In August 2009, I drove my 1982 Series 3 to talk to a friendly man about the sale of his green Hardtop 110 Defender, which I was considering for a journey from Argentina to Alaska and beyond. I had been a Land Rover fan since I was a young man and believed then, and still maintain, that the Hardtop 110 Defender is a near-perfect overland vehicle. For a couple. I have kids and opted instead to purchase a Defender 130, which offered an upright church pew for the kids to sit on, but at least they had a window to look out of when not drooling or asleep (I eventually converted the Defender into a hard side camper and told the kids to just look out the back window when they wake up). The rear load area of the Hardtop is secure, rectangular, and near square; gear can be accessed from the front and the rear and even from the side with the addition of suitable hatches. Kitted with a rooftop tent, the vehicle can be configured to offer interior and exterior accommodation and, being a Defender, it is a true go-anywhere icon, a vehicle which you can live with day and night and still adore, even after years of religious maintenance, oil leaks, and elusive Gremlins. Unlike most vehicles, a well-prepared, maintained Defender is an investment that can carry you around the world and which you can likely sell for the buying price (or more) when you return. Beware, these vehicles will creep into your heart if you let them, might even convince you that they are a family member. Mine did.
1993 Land Rover Defender Tdi 110
Ben Steiner is well-known and regarded and he is selling this beauty with a rare, extended roof that eliminates many of the negatives associated with a pop top or a rooftop tent. According to his initial classified post on the Expedition Portal forum, Ben is addicted to building cool vehicles and selling them. There are worse things to be addicted to. The 110 started life as a stock three-door D110 which was imported from Spain; the frame is in good condition and was likely resprayed before being shipped over, while the body paint is factory white with new decals. Ben set out to build a vehicle that the family of four could all travel and sleep in without having to stop and set up camp, and the hard top is secure and efficiently insulated. The upper bed extends to six feet and may not appeal to the more claustrophobic; luckily, there is both a “skylight” roof vent and side windows to allow light and airflow. That space could also be used for light storage, bulky gear should a couple decide to sleep together on the lower, fold-out bed.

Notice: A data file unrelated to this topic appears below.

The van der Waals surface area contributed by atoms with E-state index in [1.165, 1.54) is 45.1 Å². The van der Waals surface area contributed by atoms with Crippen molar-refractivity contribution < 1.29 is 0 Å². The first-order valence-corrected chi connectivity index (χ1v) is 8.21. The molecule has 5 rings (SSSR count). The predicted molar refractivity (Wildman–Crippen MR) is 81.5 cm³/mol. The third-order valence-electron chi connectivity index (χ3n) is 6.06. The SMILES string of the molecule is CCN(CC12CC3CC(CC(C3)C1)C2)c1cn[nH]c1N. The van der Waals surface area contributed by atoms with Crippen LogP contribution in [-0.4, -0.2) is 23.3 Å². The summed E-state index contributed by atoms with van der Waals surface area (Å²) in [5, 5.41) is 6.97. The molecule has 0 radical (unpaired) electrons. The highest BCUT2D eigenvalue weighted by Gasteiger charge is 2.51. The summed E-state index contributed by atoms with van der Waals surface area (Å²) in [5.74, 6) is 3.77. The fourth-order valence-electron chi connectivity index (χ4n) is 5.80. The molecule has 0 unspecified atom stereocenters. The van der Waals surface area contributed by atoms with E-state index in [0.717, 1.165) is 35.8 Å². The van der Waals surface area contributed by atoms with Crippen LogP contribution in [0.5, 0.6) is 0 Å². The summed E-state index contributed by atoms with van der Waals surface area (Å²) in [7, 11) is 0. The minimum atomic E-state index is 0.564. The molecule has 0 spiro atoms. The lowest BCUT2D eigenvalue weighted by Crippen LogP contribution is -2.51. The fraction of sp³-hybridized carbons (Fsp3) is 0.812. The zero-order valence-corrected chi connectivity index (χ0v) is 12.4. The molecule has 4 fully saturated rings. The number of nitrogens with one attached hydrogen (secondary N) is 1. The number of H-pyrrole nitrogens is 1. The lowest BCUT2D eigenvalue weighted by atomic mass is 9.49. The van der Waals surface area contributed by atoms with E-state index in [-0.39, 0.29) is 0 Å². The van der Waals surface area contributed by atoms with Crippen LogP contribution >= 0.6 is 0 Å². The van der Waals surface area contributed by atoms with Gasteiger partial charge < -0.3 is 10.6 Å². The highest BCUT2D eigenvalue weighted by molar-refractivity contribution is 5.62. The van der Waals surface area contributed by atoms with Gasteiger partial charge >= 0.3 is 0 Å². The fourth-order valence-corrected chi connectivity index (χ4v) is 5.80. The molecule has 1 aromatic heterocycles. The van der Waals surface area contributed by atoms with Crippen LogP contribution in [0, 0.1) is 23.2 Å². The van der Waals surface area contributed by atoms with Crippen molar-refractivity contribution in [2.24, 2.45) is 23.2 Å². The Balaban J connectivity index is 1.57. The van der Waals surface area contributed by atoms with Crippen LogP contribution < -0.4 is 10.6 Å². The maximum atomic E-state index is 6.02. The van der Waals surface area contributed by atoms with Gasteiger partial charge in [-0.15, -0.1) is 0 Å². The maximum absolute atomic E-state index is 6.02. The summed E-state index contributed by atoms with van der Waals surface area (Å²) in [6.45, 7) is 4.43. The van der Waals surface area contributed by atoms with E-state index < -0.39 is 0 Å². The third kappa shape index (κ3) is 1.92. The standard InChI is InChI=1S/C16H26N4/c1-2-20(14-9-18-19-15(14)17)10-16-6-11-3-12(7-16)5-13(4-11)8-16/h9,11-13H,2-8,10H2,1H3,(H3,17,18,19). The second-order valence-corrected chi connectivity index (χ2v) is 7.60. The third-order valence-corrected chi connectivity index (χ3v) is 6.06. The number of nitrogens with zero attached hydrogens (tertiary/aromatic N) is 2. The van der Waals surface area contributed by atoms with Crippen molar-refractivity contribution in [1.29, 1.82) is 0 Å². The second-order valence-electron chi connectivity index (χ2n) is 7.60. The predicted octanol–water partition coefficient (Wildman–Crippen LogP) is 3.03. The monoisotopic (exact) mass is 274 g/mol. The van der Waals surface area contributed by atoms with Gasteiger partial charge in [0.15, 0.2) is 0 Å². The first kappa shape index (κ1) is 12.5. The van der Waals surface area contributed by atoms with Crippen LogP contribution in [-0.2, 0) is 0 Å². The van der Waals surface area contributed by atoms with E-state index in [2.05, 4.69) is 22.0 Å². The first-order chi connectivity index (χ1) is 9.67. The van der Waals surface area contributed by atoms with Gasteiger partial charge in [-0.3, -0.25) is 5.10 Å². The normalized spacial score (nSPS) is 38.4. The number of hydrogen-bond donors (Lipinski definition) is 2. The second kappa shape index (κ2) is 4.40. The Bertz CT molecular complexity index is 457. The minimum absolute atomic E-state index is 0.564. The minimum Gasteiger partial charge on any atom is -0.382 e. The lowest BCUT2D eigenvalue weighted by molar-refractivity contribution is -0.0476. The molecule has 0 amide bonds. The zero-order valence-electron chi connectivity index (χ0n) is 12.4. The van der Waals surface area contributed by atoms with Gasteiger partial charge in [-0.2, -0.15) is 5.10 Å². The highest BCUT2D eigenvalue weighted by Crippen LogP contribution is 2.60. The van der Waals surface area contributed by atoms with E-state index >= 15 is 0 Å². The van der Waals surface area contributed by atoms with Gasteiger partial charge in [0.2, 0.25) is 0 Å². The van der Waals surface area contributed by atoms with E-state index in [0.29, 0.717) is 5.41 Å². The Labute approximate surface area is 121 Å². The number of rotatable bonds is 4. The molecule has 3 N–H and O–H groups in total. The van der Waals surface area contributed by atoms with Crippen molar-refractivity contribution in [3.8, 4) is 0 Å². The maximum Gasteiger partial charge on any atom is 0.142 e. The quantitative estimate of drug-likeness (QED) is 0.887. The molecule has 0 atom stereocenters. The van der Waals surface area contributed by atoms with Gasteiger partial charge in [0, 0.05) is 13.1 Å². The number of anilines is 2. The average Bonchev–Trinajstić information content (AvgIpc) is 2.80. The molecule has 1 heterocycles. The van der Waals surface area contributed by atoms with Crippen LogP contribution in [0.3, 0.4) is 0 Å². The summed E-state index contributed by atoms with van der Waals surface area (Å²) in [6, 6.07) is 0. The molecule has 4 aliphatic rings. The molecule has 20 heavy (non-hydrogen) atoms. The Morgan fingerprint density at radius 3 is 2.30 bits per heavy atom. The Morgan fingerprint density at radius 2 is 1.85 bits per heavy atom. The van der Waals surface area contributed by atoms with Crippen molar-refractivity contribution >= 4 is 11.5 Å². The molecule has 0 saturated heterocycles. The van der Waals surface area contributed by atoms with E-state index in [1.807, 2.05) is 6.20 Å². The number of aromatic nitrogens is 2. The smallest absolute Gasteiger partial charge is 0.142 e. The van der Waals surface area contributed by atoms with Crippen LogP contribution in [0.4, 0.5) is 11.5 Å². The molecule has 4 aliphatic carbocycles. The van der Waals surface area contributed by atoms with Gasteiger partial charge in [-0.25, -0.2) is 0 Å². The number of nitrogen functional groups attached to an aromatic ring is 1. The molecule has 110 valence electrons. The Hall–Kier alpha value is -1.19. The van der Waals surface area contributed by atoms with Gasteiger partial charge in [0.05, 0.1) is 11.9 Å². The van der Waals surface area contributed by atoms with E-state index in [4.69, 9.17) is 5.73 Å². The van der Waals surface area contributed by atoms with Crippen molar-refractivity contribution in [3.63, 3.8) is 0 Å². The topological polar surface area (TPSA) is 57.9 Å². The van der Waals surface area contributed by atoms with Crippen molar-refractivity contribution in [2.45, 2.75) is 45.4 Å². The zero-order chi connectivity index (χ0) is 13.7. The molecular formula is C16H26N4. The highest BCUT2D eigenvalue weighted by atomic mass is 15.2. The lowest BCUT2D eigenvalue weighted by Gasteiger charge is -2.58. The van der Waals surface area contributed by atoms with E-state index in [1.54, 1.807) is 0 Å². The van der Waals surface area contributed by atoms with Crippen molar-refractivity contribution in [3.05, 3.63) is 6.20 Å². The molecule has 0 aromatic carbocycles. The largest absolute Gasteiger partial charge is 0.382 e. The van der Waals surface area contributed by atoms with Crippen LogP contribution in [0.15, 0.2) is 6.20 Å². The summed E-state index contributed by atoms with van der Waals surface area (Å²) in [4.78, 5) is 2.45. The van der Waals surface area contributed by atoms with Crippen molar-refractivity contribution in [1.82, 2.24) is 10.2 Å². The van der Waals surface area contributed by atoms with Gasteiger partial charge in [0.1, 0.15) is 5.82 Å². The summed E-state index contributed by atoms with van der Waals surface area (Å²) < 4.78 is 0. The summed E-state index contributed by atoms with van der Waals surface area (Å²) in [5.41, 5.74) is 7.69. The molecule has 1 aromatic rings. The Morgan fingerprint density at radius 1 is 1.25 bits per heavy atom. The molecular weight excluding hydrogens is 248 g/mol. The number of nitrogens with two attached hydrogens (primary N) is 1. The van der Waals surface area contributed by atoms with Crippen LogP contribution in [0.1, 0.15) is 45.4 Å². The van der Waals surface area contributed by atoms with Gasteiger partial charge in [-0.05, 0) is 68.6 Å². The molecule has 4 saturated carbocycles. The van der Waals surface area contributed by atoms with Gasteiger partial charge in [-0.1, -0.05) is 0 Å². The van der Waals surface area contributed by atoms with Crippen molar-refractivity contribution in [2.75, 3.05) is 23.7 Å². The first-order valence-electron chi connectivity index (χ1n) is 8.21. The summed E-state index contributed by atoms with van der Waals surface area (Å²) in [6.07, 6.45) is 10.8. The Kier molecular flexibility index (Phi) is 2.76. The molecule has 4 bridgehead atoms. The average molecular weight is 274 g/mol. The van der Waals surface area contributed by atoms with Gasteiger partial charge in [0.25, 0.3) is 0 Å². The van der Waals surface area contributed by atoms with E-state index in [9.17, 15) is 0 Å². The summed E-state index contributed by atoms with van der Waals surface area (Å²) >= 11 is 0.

Mechanically the vehicle is sound and well-loved; recent improvements include new brakes, new universal joints, a new rear Tom Woods driveshaft, and the transfer case has been upgraded with a high-capacity sump. 29 Mpg can be expected from the 200 Tdi motor, which has traveled a mere 155,000 miles, which is not bad for a 29-year-old vehicle.
Ben has upgraded the exterior with a raised air intake, diamond plate on the wings and hood (always an intelligent addition), rock sliders, a rear bumper with a 2-inch receiver, an attractive front ARB bumper with auxiliary lights, and a Warn M8000 for recovering stuck Taco’s. The original suspension has been replaced by Old Man Emu Heavy Duty springs which offer durability and a 2-inch lift, complimented by double rear shocks and an Old Man Emu steering stabilizer. White Wolf steel wheels keep the 22/85R16 Falken ATs rolling true.
The cab is a simple affair, as it should be, and has been modestly upgraded with new seats and a Tuffy locking center console. Ben apparently enjoys conversation and has installed heavy-duty rubber flooring and an additional sound deadener throughout so as to be able to hear passengers until they complain. The custom rear interior sleeps up to four people, kept cozy by a 2D Planar diesel heater and fed by an Isotherm fridge/freezer (110v or 12v power) and a Cook Partner two-burner stove. An Alucab 280-degree awning provides shelter and shade.
Water is stored in an under-body water tank protected by an aluminum skid plate; power is supplied via dual Optima Batteries charged via a 110v shore power plug with a battery tender. The exterior propane tank can be plumbed for internal and external use.
The vehicle is located in Casper Wyoming and is listed for $70,000 OBO. Check the full vehicle specifications via the original Expedition Portal forum post here
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